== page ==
Cloud Data Access
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Copying Data with DistCp

You can use DistCp to copy data between your cluster’s HDFS and your cloud storage. DistCp is a utility for copying large data sets between distributed filesystems. To access DistCp utility, SSH to any node in your cluster.

Copying Data from HDFS to Cloud Storage

To transfer data from HDFS to an Amazon S3 bucket, list the path to HDFS first and the path to the cloud storage second:

hadoop distcp hdfs://source-folder s3a://destination-bucket

Updating Existing Data

If you would like to transfer only the files that don’t already exist in the target folder, add the update option to improve the copy speeds:

hadoop distcp -update hdfs://source-folder s3a://destination-bucket

When copying between Amazon S3 and HDFS, the "update" check only compares file size; it does not use checksums to detect other changes in the data.

Copying Data from Cloud Storage to HDFS

To copy data from your cloud storage container to HDFS, list the path of the cloud storage data first and the path to HDFS second. For example:

hadoop distcp s3a://hwdev-examples-ireland/datasets /tmp/datasets2

This downloads all files.

You can add the update option to only download data which has changed:

hadoop distcp -update s3a://hwdev-examples-ireland/datasets /tmp/datasets2

Copying Data Between Cloud Storage Containers

You can copy data between cloud storage containers simply by listing the different URLs as the source and destination paths. This includes copying:

  • Between two Amazon S3 buckets

  • Between two ADLS containers

  • Between two WASB containers

  • Between ADLS and WASB containers

For example, to copy data from one Amazon S3 bucket to another, use the following syntax:

hadoop distcp s3a://hwdev-example-ireland/datasets s3a://hwdev-example-us/datasets

Irrespective of source and destination bucket locations, when copying data between Amazon S3 buckets, all data passes through the Hadoop cluster: once to read, once to write. This means that the time to perform the copy depends on the size of the Hadoop cluster, and the bandwidth between it and the S3 buckets. Furthermore, even when running within Amazon's own infrastructure, you are billed for your accesses to remote Amazon S3 buckets.

Copying Data Within a Cloud Storage Container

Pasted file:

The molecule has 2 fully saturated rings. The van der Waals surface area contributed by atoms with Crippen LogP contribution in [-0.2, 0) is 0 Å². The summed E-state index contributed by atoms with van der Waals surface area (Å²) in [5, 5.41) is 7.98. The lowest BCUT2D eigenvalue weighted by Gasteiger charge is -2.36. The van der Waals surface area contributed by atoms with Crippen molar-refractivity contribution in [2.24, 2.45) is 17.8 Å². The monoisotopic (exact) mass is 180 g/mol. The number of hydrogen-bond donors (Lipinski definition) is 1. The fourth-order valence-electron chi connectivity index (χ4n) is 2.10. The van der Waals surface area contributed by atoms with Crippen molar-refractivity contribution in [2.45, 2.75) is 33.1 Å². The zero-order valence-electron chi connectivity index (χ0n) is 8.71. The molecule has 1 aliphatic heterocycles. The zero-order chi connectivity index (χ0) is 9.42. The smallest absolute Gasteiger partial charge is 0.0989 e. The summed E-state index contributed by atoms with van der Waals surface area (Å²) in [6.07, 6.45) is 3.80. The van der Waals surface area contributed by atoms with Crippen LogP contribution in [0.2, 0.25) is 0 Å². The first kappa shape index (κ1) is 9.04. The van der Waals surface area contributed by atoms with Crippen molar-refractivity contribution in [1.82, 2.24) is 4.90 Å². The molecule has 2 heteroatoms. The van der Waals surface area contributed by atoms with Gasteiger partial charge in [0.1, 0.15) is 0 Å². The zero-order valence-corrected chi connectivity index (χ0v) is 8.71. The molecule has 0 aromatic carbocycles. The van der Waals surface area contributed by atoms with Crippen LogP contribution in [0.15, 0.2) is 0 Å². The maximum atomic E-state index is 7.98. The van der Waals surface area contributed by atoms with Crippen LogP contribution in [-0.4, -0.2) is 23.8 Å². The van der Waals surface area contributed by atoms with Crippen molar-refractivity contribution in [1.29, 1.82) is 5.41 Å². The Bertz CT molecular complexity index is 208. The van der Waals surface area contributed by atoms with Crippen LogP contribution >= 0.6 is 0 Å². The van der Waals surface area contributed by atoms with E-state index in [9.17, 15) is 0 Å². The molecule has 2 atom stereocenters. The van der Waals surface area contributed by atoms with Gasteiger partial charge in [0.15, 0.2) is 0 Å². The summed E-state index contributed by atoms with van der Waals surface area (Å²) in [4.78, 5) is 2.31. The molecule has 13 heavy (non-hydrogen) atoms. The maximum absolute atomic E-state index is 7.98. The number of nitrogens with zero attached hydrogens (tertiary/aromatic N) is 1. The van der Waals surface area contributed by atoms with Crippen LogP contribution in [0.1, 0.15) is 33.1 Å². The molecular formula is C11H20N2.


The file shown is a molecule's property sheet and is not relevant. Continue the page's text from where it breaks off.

Copy operations within a single object store still take place in the Hadoop cluster, even when the object store implements a more efficient copy operation internally. That is, an operation such as

hadoop distcp s3a://bucket/datasets/set1 s3a://bucket/datasets/set2

copies each byte down to the Hadoop worker nodes and back to the bucket. In addition to the operation being slow, it means that charges may be incurred.

Specifying Per-Bucket DistCp Options for S3

If a bucket has different authentication or endpoint options, then the different options for that bucket can be set with a bucket-specific option. For example, to copy to a remote bucket using Amazon's V4 authentication API requires the explicit S3 endpoint to be declared:

hadoop distcp s3a://hwdev-example-us/datasets/set1 s3a://hwdev-example-frankfurt/datasets/ \

Similarly, different credentials may be used when copying between buckets of different accounts. When performing such an operation, consider that secrets on the command line can be visible to other users on the system, so potentially insecure.

hadoop distcp s3a://hwdev-example-us/datasets/set1 s3a://hwdev-example-frankfurt/datasets/ \
  -D \
  -D fs.s3a.fs.s3a.bucket.hwdev-example-frankfurt.access.key=AKAACCESSKEY-2 \
  -D fs.s3a.bucket.nightly.secret.key=SECRETKEY

Using short-lived session keys can reduce the vulnerabilities here, while storing the secrets in hadoop jceks credential files is potentially significantly more secure.

Related Links

Improving Performance for DistCp

Local Space Requirements for Copying to S3

Limitations When Using DistCp with S3

Apache DistCp documentation